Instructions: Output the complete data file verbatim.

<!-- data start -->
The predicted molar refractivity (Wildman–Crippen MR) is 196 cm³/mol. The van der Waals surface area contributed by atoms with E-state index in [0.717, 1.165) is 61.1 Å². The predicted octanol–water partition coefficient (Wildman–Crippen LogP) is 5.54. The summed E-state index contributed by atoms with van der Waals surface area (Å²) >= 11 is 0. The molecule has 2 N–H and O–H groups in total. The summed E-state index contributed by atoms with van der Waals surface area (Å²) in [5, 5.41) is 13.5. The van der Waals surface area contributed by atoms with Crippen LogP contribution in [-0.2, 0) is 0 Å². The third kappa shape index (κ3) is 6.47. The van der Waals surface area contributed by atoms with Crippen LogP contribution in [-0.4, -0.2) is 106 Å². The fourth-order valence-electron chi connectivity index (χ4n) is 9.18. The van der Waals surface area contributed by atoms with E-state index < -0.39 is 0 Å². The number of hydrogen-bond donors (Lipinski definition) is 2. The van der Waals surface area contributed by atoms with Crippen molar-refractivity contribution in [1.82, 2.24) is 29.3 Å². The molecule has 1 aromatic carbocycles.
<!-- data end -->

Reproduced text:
The predicted molar refractivity (Wildman–Crippen MR) is 196 cm³/mol. The van der Waals surface area contributed by atoms with E-state index in [0.717, 1.165) is 61.1 Å². The predicted octanol–water partition coefficient (Wildman–Crippen LogP) is 5.54. The summed E-state index contributed by atoms with van der Waals surface area (Å²) >= 11 is 0. The molecule has 2 N–H and O–H groups in total. The summed E-state index contributed by atoms with van der Waals surface area (Å²) in [5, 5.41) is 13.5. The van der Waals surface area contributed by atoms with Crippen LogP contribution in [-0.2, 0) is 0 Å². The third kappa shape index (κ3) is 6.47. The van der Waals surface area contributed by atoms with Crippen LogP contribution in [-0.4, -0.2) is 106 Å². The fourth-order valence-electron chi connectivity index (χ4n) is 9.18. The van der Waals surface area contributed by atoms with E-state index < -0.39 is 0 Å². The number of hydrogen-bond donors (Lipinski definition) is 2. The van der Waals surface area contributed by atoms with Crippen molar-refractivity contribution in [1.82, 2.24) is 29.3 Å². The molecule has 1 aromatic carbocycles.